In Ludhiana, where the homeless find solace and care

For four years, Dr Mangat, the man with the mission of helping the sick and the disabled, continued this service singleh...

By Minna Zutshi

When all doors are shut, there is one that remains open — ready to provide shelter, succor and comfort to the destitute. This is how Dr Naurang Singh Mangat, former professor and scientist, describes the Guru Amar Das Apahaj Ashram. A home for the homeless, the ashram is located near Sarabha village in Ludhiana district in Punjab. It houses 62 inmates, who are provided food, clothing, medicine and shelter for free.
Cut back to the year 2005. A man in his mid-50s cycles across the city daily. He stops by wherever he sees any sick person lying on the roadside. If the illness is severe, he arranges for the sick to be admitted to hospital. In case of less serious sickness, he takes the patient to a doctor for consultation and even provides medicines. 
The man seems indefatigable. His untiring energy and determination 
are hard to miss. Not many are willing to believe that this unassuming man is a former professor from Punjab 
Agricultural University (PAU) and scientist from Morrison Scientific Inc., Calgary, Canada. 

For four years, Dr Mangat, the man with the mission of helping the sick and the disabled, continued this service singlehandedly. During these years, the humble bicycle remained his mode of transportation. He would spend money from his own pocket to meet the medical expenses of the poor and the abandoned. 
The man who had immigrated to Canada, along with his family in 1996, was now back to live in Ludhiana. The decision was propelled by his desire to help the sick and the disabled lead a life of dignity. In 2009, he started the apahaj ashram – a shelter for the homeless and disabled. For most part of the year, Dr Mangat stays at the ashram which is now run by a trust. He goes to Canada for four-five months to be with his wife and children who are settled there.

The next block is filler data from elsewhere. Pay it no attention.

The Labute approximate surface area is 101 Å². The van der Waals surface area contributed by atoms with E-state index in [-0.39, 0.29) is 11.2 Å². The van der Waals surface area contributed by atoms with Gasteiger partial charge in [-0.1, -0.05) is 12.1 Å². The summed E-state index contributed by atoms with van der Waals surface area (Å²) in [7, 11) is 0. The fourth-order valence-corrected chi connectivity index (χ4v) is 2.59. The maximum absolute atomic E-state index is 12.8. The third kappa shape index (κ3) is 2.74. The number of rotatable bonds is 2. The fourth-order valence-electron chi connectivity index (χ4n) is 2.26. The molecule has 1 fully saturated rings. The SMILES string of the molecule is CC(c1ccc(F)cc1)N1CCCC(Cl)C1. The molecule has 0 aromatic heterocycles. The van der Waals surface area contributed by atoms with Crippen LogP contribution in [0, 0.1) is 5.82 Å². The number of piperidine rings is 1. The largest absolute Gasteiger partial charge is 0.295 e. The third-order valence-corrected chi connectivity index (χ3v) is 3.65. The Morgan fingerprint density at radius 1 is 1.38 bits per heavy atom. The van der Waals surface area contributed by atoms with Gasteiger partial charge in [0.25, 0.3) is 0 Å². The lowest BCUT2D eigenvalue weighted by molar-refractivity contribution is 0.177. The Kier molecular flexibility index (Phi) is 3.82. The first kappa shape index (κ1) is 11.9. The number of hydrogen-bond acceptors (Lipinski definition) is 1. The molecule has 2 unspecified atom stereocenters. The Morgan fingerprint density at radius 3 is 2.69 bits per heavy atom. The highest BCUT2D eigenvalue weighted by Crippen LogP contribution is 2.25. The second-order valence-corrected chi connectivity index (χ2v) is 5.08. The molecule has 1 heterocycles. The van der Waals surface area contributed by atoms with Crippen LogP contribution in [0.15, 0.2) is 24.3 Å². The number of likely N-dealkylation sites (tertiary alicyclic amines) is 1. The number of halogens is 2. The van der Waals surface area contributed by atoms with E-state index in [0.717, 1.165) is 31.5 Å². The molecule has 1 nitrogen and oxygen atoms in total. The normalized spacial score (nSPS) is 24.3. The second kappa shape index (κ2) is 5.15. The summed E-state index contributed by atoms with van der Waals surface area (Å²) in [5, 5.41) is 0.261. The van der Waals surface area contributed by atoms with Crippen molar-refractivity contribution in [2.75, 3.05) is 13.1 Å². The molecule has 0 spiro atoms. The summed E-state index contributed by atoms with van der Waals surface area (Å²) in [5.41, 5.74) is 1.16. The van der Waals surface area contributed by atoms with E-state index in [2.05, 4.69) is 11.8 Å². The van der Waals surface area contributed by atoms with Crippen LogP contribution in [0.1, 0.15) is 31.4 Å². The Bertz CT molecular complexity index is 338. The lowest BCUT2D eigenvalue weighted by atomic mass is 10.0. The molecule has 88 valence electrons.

“At the ashram, my day begins at 3 am. From 4.30 am to 6 am, it is prayer time. Around 8.30 am, the ashram work starts,” says Dr Mangat. 
The ashram has inmates hailing from Punjab, UP, Bihar, West Bengal, Assam, Andhra Pradesh, Nepal, Rajasthan. When they were shifted to the ashram, some of them were in a pitiable state: they had not taken a bath for months together. A few were paralyzed, while others were mentally ill. 
The ashram houses 21 mentally ill patients. As many as 15 of them suffer from paralysis. The sevadars help the patients in their routine activities. Langar, prepared by the sevadars, is served to the ashram inmates. “Ours is a self-dependent initiative, though good Samaritans keep donating wheat grains, medicines. We prepare wheat flour in the ashram itself. Vegetables, too, are grown in the ashram. A doctor visits the ashram regularly. A psychiatrist from Ludhiana offers free services every month.”

No one who is homeless has ever been refused admission, says Dr Mangat. “We do not have any space constraint. We have enough space for the poor and homeless who have no family or resources to fall back upon. This home always welcomes them with open arms.”  

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